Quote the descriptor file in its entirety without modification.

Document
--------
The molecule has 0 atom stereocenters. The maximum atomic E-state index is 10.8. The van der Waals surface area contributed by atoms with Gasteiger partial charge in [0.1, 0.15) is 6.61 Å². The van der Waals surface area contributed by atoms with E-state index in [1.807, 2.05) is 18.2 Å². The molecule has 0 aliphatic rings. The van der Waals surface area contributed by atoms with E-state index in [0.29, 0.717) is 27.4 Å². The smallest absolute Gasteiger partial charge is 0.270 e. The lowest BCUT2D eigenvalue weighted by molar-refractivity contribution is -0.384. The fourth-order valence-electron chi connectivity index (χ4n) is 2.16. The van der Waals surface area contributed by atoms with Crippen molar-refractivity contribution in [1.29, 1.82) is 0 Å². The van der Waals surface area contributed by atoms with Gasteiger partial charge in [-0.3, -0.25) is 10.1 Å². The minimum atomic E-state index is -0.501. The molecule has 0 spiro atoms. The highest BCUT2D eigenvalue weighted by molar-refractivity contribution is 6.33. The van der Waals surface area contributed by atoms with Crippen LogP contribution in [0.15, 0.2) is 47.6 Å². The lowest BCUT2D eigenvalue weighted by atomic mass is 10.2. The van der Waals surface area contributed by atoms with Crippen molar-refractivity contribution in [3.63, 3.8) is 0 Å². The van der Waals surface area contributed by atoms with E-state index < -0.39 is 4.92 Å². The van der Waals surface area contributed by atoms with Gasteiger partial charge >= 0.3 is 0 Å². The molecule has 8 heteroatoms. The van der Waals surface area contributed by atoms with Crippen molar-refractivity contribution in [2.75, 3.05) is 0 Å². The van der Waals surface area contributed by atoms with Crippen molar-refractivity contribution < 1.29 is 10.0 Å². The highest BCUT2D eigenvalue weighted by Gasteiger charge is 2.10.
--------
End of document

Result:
The molecule has 0 atom stereocenters. The maximum atomic E-state index is 10.8. The van der Waals surface area contributed by atoms with Gasteiger partial charge in [0.1, 0.15) is 6.61 Å². The van der Waals surface area contributed by atoms with E-state index in [1.807, 2.05) is 18.2 Å². The molecule has 0 aliphatic rings. The van der Waals surface area contributed by atoms with E-state index in [0.29, 0.717) is 27.4 Å². The smallest absolute Gasteiger partial charge is 0.270 e. The lowest BCUT2D eigenvalue weighted by molar-refractivity contribution is -0.384. The fourth-order valence-electron chi connectivity index (χ4n) is 2.16. The van der Waals surface area contributed by atoms with Crippen molar-refractivity contribution in [1.29, 1.82) is 0 Å². The van der Waals surface area contributed by atoms with Gasteiger partial charge in [-0.3, -0.25) is 10.1 Å². The minimum atomic E-state index is -0.501. The molecule has 0 spiro atoms. The highest BCUT2D eigenvalue weighted by molar-refractivity contribution is 6.33. The van der Waals surface area contributed by atoms with Crippen LogP contribution in [0.15, 0.2) is 47.6 Å². The lowest BCUT2D eigenvalue weighted by atomic mass is 10.2. The van der Waals surface area contributed by atoms with Crippen molar-refractivity contribution in [3.63, 3.8) is 0 Å². The van der Waals surface area contributed by atoms with E-state index < -0.39 is 4.92 Å². The van der Waals surface area contributed by atoms with Gasteiger partial charge >= 0.3 is 0 Å². The molecule has 8 heteroatoms. The van der Waals surface area contributed by atoms with Crippen molar-refractivity contribution in [2.75, 3.05) is 0 Å². The van der Waals surface area contributed by atoms with Crippen molar-refractivity contribution < 1.29 is 10.0 Å². The highest BCUT2D eigenvalue weighted by Gasteiger charge is 2.10.